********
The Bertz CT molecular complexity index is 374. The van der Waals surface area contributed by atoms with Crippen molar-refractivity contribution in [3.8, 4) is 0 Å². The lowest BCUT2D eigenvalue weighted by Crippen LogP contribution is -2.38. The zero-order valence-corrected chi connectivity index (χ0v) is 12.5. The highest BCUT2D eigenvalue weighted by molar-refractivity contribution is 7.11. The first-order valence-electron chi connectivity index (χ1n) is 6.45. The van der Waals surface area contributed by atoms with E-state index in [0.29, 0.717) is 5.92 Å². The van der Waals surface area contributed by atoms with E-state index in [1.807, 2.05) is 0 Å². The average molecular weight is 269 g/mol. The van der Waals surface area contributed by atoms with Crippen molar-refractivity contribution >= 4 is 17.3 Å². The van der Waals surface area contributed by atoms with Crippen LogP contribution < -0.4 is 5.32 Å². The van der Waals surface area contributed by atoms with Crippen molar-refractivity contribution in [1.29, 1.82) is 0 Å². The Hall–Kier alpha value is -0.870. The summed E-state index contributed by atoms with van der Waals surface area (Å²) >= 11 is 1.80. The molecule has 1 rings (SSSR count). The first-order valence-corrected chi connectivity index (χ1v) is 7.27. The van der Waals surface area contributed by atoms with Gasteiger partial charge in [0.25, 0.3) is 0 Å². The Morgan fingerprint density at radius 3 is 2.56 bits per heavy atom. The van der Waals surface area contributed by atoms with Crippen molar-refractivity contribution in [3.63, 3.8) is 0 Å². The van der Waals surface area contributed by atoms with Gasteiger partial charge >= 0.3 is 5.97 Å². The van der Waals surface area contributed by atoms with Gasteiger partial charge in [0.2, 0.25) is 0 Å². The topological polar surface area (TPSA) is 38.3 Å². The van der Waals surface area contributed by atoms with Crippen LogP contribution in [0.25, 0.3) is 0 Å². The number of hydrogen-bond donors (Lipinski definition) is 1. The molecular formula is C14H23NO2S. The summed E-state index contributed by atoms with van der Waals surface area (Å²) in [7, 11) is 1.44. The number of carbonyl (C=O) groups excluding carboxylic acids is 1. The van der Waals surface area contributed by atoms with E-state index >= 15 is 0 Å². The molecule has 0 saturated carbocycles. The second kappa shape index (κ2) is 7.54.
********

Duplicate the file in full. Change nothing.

The Bertz CT molecular complexity index is 374. The van der Waals surface area contributed by atoms with Crippen molar-refractivity contribution in [3.8, 4) is 0 Å². The lowest BCUT2D eigenvalue weighted by Crippen LogP contribution is -2.38. The zero-order valence-corrected chi connectivity index (χ0v) is 12.5. The highest BCUT2D eigenvalue weighted by molar-refractivity contribution is 7.11. The first-order valence-electron chi connectivity index (χ1n) is 6.45. The van der Waals surface area contributed by atoms with E-state index in [0.29, 0.717) is 5.92 Å². The van der Waals surface area contributed by atoms with E-state index in [1.807, 2.05) is 0 Å². The average molecular weight is 269 g/mol. The van der Waals surface area contributed by atoms with Crippen molar-refractivity contribution >= 4 is 17.3 Å². The van der Waals surface area contributed by atoms with Crippen LogP contribution < -0.4 is 5.32 Å². The van der Waals surface area contributed by atoms with Crippen molar-refractivity contribution in [1.29, 1.82) is 0 Å². The Hall–Kier alpha value is -0.870. The summed E-state index contributed by atoms with van der Waals surface area (Å²) >= 11 is 1.80. The molecule has 1 rings (SSSR count). The first-order valence-corrected chi connectivity index (χ1v) is 7.27. The van der Waals surface area contributed by atoms with Gasteiger partial charge in [0.25, 0.3) is 0 Å². The Morgan fingerprint density at radius 3 is 2.56 bits per heavy atom. The van der Waals surface area contributed by atoms with Crippen molar-refractivity contribution in [3.63, 3.8) is 0 Å². The van der Waals surface area contributed by atoms with Gasteiger partial charge >= 0.3 is 5.97 Å². The van der Waals surface area contributed by atoms with Gasteiger partial charge in [0.2, 0.25) is 0 Å². The topological polar surface area (TPSA) is 38.3 Å². The van der Waals surface area contributed by atoms with Crippen LogP contribution in [0.25, 0.3) is 0 Å². The number of hydrogen-bond donors (Lipinski definition) is 1. The molecular formula is C14H23NO2S. The summed E-state index contributed by atoms with van der Waals surface area (Å²) in [7, 11) is 1.44. The number of carbonyl (C=O) groups excluding carboxylic acids is 1. The van der Waals surface area contributed by atoms with E-state index >= 15 is 0 Å². The molecule has 0 saturated carbocycles. The second kappa shape index (κ2) is 7.54.